Jul 31, 2017

By:

Omnitracs

Jackie Christmas knows trucking. She’s been in the industry for almost 30 years, entering at a time when seeing a female behind the wheel was something worth noting. While she’s moved from the driver’s seat, she still loves trucking. And as a sales person for Omnitracs Sylectus, she’s still very plugged into what’s happening.

As we begin to look at diversity in the industry, Jackie has a valuable perspective. That’s why we wanted to get her thoughts on women in trucking and how we can recruit more of them to careers in the field. 

Was trucking something you always wanted to do, or did you just fall into it?

Jackie:  I sort of fell into it. I was very young. I was working at a mine. One of the guys said he had a trucking company, and he came in and complained that his male drivers were not reliable. I jokingly said, "You train me, and I'll do it." That's how it all started. I started operating heavy equipment. I did everything from snow removal, trench digging, to demolition. 

Then I moved on from there. I moved to a small town in Ontario and started working for a trucking company with a dedicated run with a large, straight reefer truck. That's how I really found my passion for being in the trucking industry. I loved bringing the products to the stores, knowing that they needed it. When I brought produce to a hospital customer, everything had to be extremely fresh so it was important to get there on time. You had to be a very devoted, dedicated worker to do that job. I loved it and that's why I stayed in the trucking industry. 

What was the industry like for women then, and what's it like now?

Jackie: Back then, it was difficult working in the trucking industry. The stereotyping was unbelievable. A common reaction was "Oh yeah. Right. Sure she's a driver. Sure she can do this." I had to prove myself. It was definitely very hard back then.

I kept up with the guys, though. I carried the 50 pound bags of potatoes down the flight of stairs because that's what we had to do. And that's when I gained respect.

Now it seems to be easier than it was to be in the trucking industry. But I still have a couple of guys who will say "What do you know?” This one guy said, for example, "Whatcha know about flatbeds?" So, I said, "Well, there's double dog, step decks… ” this, that; I was just naming them all off; “expandables…,” and he goes, "Okay, you're a veteran." But I still had to prove my point. That was the only time in the last few years, so it's a lot easier.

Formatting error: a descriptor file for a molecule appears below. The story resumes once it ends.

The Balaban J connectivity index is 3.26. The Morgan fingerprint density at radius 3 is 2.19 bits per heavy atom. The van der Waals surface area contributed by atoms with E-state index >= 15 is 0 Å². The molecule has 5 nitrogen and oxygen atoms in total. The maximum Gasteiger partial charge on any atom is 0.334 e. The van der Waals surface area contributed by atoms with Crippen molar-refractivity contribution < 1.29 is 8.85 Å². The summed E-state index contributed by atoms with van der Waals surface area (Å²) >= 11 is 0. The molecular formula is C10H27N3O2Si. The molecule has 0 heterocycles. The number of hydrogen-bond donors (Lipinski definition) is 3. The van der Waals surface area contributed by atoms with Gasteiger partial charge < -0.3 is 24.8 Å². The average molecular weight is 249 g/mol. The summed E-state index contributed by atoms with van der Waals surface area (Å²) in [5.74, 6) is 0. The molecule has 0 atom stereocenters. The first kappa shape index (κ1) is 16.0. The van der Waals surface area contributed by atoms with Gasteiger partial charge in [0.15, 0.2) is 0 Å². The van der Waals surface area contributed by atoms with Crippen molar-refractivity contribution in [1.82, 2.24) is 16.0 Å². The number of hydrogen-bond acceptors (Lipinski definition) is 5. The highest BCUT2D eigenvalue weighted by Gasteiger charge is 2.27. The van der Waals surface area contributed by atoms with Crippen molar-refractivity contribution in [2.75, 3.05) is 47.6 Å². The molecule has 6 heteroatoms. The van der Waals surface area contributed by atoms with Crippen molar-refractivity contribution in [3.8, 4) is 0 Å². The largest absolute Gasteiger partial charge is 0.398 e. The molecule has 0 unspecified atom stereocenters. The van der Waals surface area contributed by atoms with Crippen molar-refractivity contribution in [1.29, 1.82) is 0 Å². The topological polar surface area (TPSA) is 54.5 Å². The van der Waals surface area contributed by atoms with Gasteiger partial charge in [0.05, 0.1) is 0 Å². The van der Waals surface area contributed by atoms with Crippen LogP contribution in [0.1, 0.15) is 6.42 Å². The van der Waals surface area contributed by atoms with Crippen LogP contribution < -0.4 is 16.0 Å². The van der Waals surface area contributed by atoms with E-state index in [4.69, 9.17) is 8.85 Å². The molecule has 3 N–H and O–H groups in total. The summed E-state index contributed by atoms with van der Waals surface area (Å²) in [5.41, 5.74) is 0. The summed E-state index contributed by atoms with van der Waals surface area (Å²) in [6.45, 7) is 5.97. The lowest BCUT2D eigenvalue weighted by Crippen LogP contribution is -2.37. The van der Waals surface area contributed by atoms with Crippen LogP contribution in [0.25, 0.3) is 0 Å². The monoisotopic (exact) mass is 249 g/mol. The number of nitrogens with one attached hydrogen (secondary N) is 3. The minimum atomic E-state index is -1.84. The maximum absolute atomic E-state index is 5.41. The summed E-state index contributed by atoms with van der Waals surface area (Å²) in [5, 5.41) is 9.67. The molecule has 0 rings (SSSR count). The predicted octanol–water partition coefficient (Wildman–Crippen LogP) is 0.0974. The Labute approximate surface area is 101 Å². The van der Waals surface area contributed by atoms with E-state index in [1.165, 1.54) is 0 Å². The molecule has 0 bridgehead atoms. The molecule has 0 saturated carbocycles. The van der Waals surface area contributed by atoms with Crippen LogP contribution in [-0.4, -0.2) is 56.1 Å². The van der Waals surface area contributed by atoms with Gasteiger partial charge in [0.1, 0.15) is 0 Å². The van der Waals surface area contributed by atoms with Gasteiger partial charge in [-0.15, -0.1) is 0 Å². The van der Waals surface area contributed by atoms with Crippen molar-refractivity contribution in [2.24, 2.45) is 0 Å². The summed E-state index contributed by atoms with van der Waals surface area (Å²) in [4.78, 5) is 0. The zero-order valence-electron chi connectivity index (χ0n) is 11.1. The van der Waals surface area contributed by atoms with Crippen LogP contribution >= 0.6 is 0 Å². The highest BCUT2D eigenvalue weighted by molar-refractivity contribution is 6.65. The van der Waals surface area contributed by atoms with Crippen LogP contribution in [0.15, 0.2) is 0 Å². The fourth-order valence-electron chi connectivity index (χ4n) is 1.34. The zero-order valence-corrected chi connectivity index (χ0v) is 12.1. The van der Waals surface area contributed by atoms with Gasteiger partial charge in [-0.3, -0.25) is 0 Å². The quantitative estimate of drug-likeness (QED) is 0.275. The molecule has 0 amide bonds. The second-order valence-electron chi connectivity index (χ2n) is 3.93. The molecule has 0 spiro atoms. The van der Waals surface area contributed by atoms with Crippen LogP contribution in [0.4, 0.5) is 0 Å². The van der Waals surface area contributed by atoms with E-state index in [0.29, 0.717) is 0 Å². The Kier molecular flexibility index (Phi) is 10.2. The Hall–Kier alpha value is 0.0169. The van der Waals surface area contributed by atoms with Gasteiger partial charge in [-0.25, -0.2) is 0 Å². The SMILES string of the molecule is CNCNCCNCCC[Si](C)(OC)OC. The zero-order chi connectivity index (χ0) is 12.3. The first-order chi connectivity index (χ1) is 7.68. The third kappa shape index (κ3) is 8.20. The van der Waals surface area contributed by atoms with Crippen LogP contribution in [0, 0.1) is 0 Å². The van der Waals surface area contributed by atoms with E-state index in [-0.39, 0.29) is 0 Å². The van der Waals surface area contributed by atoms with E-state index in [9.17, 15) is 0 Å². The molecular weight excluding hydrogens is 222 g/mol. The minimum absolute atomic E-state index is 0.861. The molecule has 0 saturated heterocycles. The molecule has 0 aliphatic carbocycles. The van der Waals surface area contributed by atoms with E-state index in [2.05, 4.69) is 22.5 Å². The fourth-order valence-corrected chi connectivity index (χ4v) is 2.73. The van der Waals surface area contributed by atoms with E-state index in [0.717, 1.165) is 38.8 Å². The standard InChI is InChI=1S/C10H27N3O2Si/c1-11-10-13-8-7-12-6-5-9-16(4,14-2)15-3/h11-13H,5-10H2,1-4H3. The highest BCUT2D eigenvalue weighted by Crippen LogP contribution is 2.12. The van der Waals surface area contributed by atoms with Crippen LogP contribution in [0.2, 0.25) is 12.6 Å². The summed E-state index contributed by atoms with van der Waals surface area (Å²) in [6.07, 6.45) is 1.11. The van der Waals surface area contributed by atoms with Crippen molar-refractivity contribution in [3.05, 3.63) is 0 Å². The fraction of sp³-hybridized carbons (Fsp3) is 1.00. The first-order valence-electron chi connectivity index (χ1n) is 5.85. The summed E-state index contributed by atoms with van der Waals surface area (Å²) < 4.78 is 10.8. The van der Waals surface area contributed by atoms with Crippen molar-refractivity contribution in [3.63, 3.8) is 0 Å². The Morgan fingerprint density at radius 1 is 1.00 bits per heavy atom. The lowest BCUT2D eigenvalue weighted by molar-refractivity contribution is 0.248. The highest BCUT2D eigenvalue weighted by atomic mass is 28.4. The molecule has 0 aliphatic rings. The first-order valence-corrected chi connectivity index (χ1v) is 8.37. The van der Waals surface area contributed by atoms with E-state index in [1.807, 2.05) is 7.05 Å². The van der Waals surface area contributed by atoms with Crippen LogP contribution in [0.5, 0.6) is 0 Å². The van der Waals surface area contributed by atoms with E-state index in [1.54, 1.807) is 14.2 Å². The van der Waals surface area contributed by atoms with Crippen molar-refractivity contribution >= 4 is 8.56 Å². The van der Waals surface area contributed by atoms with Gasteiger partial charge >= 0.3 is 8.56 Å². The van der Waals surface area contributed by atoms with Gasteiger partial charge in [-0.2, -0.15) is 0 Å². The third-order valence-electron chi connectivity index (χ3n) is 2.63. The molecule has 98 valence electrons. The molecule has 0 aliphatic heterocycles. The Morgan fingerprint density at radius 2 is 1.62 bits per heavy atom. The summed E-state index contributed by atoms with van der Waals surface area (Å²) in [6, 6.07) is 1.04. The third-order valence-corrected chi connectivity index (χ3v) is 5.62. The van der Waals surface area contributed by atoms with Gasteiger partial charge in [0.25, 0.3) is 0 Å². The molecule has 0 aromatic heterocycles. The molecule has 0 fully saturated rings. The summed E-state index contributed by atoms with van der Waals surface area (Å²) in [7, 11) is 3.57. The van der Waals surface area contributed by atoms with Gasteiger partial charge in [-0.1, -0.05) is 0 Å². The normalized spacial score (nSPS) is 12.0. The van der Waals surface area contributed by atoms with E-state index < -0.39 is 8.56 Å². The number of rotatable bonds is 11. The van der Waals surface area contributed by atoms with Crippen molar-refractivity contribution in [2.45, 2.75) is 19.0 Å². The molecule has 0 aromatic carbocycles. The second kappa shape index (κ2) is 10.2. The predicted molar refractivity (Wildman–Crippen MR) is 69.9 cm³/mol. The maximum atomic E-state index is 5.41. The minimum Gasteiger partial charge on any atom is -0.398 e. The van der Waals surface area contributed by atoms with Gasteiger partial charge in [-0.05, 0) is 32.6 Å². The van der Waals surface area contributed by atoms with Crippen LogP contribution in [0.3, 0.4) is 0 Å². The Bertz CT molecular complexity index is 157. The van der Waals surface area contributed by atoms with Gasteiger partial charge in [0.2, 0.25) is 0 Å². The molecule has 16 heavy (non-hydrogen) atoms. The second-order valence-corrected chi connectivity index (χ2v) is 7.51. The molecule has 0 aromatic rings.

I think a lot of men are not stereotyping women nowadays because they see a lot more women in the industry, and I believe that's how it should be.

Are you seeing more women show an interest early on in their career and trying to get into the industry?

Jackie: I see a lot of women trying to get into the industry, especially on social media. Especially when they're married to a man and he's the driver and she starts dispatching. I have a lot of customers who grew into really understanding and loving the industry from basically knowing nothing about it. 

That's one thing that's great about trucking: the diversity of the industry and also the growth. A woman can come in as a dispatcher. One day she makes operations manager; the next day compliance director; and finally she's a business owner. So there's a lot of room for growth for women. I do feel that it's becoming more and more visible for the women, although I wish there was more advertising. I wish there was more publicity about it. 

What made you want to make the switch from trucking to working in trucking technology?

Jackie: I had a computer company in Chicago, so I did everything from custom builds, new builds, repairs, data and Internet security solutions, networking. I had nine technicians working for me.

This is an industry that is never going away. Everything gets transported in some sort of fashion. So when moved back to Canada and I met up with Sylectus, I now have the best of both worlds. I have the technology side, and I'm combining it with my transportation experience and knowledge. So it was the perfect fit. 

In your opinion, what needs to be done to make women aware of careers in the industry?

Jackie: Whatever we need to do to make those mental wheels turn. It's not just about driving; it's everything on the back side. Making other people realize that all of these other jobs are what makes that truck even move. 

The truck actually moving is just the final step in a process. And no one knows about that. So more social media, definitely. Advertising: having more advertising aimed at women so they can see that this is a great job, that this is a great industry to be in. It's an industry that will never go away because from the beginning of time, everything was transported. It was horse, carriage, boat. Everything is transported some sort of way. But now we have the technology and we have what it takes to move it effectively and efficiently.

In the end, why is it important that we try to bring more women into the industry? 

Jackie: As we keep moving, I think we will see more women in the industry. That means more moms will be examples for their daughters. They can show them “We did it!” You guys can do it, too, and keep that momentum going. 

My kids know that you can do anything you put your mind to; you can be a female and you can be a truck driver. Keeping the evolution wheel going and keep the women in the trucking industry.

One thing that I find is very important is when a mother can show to her daughter, "I support my family on this.” My kids know that they, too, can do this and support their family. 
 

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